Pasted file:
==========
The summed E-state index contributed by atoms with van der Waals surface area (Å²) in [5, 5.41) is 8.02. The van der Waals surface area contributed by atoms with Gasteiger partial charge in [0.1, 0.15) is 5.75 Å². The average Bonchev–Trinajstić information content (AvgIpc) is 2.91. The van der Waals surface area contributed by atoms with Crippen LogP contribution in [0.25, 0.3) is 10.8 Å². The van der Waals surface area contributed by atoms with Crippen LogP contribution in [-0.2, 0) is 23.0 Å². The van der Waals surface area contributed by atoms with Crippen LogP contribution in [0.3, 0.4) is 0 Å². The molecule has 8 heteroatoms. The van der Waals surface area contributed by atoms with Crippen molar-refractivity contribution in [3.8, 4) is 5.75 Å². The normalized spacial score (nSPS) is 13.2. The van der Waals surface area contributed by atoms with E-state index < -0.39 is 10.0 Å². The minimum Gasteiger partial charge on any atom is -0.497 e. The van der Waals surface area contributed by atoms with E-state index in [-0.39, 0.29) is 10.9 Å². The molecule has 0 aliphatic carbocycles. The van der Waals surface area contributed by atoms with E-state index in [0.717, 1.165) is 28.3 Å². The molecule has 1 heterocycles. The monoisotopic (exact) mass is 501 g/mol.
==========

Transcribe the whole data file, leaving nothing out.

The summed E-state index contributed by atoms with van der Waals surface area (Å²) in [5, 5.41) is 8.02. The van der Waals surface area contributed by atoms with Gasteiger partial charge in [0.1, 0.15) is 5.75 Å². The average Bonchev–Trinajstić information content (AvgIpc) is 2.91. The van der Waals surface area contributed by atoms with Crippen LogP contribution in [0.25, 0.3) is 10.8 Å². The van der Waals surface area contributed by atoms with Crippen LogP contribution in [-0.2, 0) is 23.0 Å². The van der Waals surface area contributed by atoms with Crippen LogP contribution in [0.3, 0.4) is 0 Å². The molecule has 8 heteroatoms. The van der Waals surface area contributed by atoms with Crippen molar-refractivity contribution in [3.8, 4) is 5.75 Å². The normalized spacial score (nSPS) is 13.2. The van der Waals surface area contributed by atoms with E-state index < -0.39 is 10.0 Å². The minimum Gasteiger partial charge on any atom is -0.497 e. The van der Waals surface area contributed by atoms with E-state index in [-0.39, 0.29) is 10.9 Å². The molecule has 0 aliphatic carbocycles. The van der Waals surface area contributed by atoms with E-state index in [0.717, 1.165) is 28.3 Å². The molecule has 1 heterocycles. The monoisotopic (exact) mass is 501 g/mol.